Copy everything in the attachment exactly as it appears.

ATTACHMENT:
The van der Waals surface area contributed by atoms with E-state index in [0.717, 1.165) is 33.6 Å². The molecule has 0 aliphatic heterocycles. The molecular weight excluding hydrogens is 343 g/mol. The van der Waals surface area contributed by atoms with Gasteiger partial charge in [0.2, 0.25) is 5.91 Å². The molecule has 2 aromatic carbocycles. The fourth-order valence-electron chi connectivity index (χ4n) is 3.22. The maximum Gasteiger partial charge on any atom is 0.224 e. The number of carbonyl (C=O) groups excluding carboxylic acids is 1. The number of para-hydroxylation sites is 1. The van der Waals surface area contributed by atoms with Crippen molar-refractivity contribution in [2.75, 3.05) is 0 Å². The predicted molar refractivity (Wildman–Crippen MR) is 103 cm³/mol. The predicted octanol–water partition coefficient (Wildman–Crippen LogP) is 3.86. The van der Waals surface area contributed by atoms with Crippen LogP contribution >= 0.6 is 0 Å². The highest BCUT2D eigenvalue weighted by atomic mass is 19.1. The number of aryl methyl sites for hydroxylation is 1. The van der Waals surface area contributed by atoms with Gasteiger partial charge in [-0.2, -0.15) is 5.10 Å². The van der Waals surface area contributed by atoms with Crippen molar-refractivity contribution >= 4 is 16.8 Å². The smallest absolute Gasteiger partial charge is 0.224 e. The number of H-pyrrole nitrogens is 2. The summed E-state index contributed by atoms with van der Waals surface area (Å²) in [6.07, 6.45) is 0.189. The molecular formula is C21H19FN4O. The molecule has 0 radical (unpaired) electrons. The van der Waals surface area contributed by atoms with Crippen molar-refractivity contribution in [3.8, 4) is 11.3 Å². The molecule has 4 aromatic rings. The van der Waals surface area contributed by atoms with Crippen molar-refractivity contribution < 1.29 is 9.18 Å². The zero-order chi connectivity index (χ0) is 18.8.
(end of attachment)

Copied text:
The van der Waals surface area contributed by atoms with E-state index in [0.717, 1.165) is 33.6 Å². The molecule has 0 aliphatic heterocycles. The molecular weight excluding hydrogens is 343 g/mol. The van der Waals surface area contributed by atoms with Gasteiger partial charge in [0.2, 0.25) is 5.91 Å². The molecule has 2 aromatic carbocycles. The fourth-order valence-electron chi connectivity index (χ4n) is 3.22. The maximum Gasteiger partial charge on any atom is 0.224 e. The number of carbonyl (C=O) groups excluding carboxylic acids is 1. The number of para-hydroxylation sites is 1. The van der Waals surface area contributed by atoms with Crippen molar-refractivity contribution in [2.75, 3.05) is 0 Å². The predicted molar refractivity (Wildman–Crippen MR) is 103 cm³/mol. The predicted octanol–water partition coefficient (Wildman–Crippen LogP) is 3.86. The van der Waals surface area contributed by atoms with Crippen LogP contribution >= 0.6 is 0 Å². The highest BCUT2D eigenvalue weighted by atomic mass is 19.1. The number of aryl methyl sites for hydroxylation is 1. The van der Waals surface area contributed by atoms with Gasteiger partial charge in [-0.2, -0.15) is 5.10 Å². The van der Waals surface area contributed by atoms with Crippen molar-refractivity contribution >= 4 is 16.8 Å². The smallest absolute Gasteiger partial charge is 0.224 e. The number of H-pyrrole nitrogens is 2. The summed E-state index contributed by atoms with van der Waals surface area (Å²) in [6.07, 6.45) is 0.189. The molecular formula is C21H19FN4O. The molecule has 0 radical (unpaired) electrons. The van der Waals surface area contributed by atoms with Crippen molar-refractivity contribution in [3.8, 4) is 11.3 Å². The molecule has 4 aromatic rings. The van der Waals surface area contributed by atoms with Crippen molar-refractivity contribution < 1.29 is 9.18 Å². The zero-order chi connectivity index (χ0) is 18.8.